Unconditional Love is left brain blue energy oriented toward wisdom, insights and creativity, while the energy of Unceasing Light is right brain red energy, oriented toward logic, facts and details.

Nine hundred years ago, as discussed in the “Revelations” CDs, a Scottish born Knights Templar, (the 9th incarnation of Jesus), became known as Quetzalcoatl, and taught people of the New World many things.

He also prophesized how, during the solar sun spot cycle that ends 2012, the “one hearts”, (Enlightened Spiritual Adepts and Enlightened Autistic Children using Whole Brain Thinking), will ascend, to the “Promised Land of Unconditional Love” as prophesized in the scriptures of Christianity, Judaism, and Hinduism.

And so it is that Whole Brain Thinking “One Hearts” will ascend. However, the “Two Hearts”, “normal” individuals who use their left and right brains separately, only half a brain at a time, those who have become so detail oriented that they read scriptures literally and are judgmental toward others. Such people will be left behind.

A vast number of ancient secrets from Knights Templar documents about the “True Jesus”, not the Roman Empire’s “fake Jesus” are online at The “Revelations” CDs and a DVD by the Guardians of Ancient Knowledge about the true history of humanity is available at

Blue the hue of creativity? Red for detail?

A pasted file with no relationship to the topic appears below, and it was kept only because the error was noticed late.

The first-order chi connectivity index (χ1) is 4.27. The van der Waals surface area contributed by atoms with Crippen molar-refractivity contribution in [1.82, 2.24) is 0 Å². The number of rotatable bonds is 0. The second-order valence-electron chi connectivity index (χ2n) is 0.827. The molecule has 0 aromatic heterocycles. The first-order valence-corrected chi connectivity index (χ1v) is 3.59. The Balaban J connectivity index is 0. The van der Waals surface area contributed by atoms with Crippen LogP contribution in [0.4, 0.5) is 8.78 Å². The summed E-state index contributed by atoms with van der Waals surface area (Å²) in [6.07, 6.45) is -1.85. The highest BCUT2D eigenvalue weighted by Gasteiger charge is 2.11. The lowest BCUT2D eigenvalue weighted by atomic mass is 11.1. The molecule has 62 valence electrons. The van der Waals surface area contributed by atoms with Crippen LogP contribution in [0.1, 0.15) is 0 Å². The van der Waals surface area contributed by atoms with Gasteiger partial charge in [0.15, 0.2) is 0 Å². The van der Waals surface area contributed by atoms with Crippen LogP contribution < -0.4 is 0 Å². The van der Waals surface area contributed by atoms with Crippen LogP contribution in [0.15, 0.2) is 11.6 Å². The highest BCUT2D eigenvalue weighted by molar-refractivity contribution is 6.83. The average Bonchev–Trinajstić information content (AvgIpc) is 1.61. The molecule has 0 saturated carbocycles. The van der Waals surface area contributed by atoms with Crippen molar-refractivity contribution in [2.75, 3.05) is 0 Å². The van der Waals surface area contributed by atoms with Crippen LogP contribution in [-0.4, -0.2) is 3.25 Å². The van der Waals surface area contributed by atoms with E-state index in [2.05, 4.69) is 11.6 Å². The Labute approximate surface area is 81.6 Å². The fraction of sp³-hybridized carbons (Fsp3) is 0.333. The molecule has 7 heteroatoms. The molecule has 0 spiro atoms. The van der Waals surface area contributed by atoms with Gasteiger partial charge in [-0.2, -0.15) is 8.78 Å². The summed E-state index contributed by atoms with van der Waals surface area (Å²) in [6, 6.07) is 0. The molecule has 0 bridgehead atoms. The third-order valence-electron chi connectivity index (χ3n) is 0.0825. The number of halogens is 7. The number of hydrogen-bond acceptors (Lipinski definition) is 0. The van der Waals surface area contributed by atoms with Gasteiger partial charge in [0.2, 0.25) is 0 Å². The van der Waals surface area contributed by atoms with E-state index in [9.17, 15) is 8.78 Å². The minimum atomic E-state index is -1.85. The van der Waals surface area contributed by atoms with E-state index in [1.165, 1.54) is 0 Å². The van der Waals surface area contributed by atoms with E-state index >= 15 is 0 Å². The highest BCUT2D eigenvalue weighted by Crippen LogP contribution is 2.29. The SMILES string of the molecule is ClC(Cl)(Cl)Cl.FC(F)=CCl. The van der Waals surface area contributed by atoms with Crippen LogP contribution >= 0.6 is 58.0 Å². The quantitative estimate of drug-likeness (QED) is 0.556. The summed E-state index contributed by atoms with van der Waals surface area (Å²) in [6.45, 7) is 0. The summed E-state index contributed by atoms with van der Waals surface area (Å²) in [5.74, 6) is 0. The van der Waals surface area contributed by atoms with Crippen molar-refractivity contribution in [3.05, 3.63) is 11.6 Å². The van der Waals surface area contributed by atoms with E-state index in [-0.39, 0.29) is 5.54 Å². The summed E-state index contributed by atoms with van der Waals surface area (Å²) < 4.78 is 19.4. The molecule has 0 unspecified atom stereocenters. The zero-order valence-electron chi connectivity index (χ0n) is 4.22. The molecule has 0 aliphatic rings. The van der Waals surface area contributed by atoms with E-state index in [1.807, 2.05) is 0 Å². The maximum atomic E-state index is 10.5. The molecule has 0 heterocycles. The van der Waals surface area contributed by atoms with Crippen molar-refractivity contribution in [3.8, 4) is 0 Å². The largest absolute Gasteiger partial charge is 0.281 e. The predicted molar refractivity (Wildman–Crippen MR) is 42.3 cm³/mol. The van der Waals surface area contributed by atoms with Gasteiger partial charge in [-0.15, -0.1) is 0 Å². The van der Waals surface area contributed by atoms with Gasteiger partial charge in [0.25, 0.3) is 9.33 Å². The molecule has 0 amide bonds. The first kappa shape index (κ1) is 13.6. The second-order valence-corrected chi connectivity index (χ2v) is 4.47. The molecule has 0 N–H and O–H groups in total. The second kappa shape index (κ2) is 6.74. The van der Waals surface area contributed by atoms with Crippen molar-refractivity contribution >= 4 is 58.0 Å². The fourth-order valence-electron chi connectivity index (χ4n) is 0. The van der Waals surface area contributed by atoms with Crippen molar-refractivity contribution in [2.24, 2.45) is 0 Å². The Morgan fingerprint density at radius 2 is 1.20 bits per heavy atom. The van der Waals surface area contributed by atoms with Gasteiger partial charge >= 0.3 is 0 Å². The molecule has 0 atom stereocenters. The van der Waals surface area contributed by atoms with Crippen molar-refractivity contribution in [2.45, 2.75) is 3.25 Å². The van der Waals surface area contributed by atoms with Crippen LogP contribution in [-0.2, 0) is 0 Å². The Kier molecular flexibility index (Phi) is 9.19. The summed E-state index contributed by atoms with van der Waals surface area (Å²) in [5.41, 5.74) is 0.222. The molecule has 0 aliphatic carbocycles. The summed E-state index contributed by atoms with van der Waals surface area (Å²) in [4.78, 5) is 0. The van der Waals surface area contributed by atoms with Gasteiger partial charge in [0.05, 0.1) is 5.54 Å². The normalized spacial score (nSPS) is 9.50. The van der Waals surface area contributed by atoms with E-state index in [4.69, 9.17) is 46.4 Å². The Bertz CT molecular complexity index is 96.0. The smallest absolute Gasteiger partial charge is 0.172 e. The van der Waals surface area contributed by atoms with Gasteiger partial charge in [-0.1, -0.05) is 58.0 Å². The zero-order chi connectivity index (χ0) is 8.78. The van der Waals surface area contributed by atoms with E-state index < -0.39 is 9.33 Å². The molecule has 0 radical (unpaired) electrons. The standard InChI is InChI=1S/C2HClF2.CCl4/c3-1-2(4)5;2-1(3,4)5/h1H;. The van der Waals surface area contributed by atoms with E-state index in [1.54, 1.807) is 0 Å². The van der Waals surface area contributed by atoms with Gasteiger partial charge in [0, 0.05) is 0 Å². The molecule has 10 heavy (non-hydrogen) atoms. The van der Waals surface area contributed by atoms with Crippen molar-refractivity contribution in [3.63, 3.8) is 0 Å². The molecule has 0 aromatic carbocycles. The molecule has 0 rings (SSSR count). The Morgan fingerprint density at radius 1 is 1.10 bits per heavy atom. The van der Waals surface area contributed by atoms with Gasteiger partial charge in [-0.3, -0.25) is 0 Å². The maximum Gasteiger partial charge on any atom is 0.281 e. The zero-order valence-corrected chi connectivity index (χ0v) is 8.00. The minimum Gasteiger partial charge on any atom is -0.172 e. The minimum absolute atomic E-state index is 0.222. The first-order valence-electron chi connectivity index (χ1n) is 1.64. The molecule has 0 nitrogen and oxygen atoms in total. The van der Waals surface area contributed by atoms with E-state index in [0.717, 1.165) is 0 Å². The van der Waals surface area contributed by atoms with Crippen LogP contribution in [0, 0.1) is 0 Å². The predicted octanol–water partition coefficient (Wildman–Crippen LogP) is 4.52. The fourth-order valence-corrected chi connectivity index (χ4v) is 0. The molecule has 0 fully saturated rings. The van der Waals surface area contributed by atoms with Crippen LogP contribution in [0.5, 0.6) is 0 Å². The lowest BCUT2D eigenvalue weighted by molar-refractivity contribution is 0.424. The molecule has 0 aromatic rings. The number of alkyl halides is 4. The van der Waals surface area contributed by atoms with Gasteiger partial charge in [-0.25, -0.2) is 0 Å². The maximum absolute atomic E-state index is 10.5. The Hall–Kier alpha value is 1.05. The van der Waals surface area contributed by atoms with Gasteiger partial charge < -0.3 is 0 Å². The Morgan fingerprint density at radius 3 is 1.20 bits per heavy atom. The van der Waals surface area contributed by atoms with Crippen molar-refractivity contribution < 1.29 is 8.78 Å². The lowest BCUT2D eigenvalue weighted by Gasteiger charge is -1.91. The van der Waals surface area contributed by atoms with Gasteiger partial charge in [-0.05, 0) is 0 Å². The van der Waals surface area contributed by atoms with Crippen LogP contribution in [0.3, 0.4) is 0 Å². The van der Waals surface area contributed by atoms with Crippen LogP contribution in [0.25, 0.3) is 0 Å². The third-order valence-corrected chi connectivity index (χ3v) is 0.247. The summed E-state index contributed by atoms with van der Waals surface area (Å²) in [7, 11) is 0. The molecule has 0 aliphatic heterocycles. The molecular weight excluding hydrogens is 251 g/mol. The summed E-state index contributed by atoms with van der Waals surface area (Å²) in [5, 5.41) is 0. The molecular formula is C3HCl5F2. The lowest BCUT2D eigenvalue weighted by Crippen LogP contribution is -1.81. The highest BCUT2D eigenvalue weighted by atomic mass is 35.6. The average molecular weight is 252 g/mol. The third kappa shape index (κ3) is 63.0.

By LAURAN NEERGAARD (AP) – Feb. 5, 2009

WASHINGTON (AP) — We learn from toddlerhood that red means danger — so should we use red ink for medication warnings? And if blue signals the freedom of open skies, how about brainstorming in a room painted blue?

Maybe so, says new research into how the brain reacts to colors: Red seems to improve attention to detail while blue sparks creativity.

"People are not aware of this effect at all," marvels lead researcher Juliet Zhu of the University of British Columbia, who studies how environmental cues affect behavior.

The subconscious effect of color is a hot area of psychology research, in part because marketers try to use color to hook us on whatever they're trying to sell.

And the newest research, published Thursday by the journal Science, suggests they'd better be careful — because red or blue can spark very different brain reactions depending on the task involved.

The study put college students through a series of cognitive tests, most involving computer screens colored either red or blue. Both colors could enhance performance but in very different ways.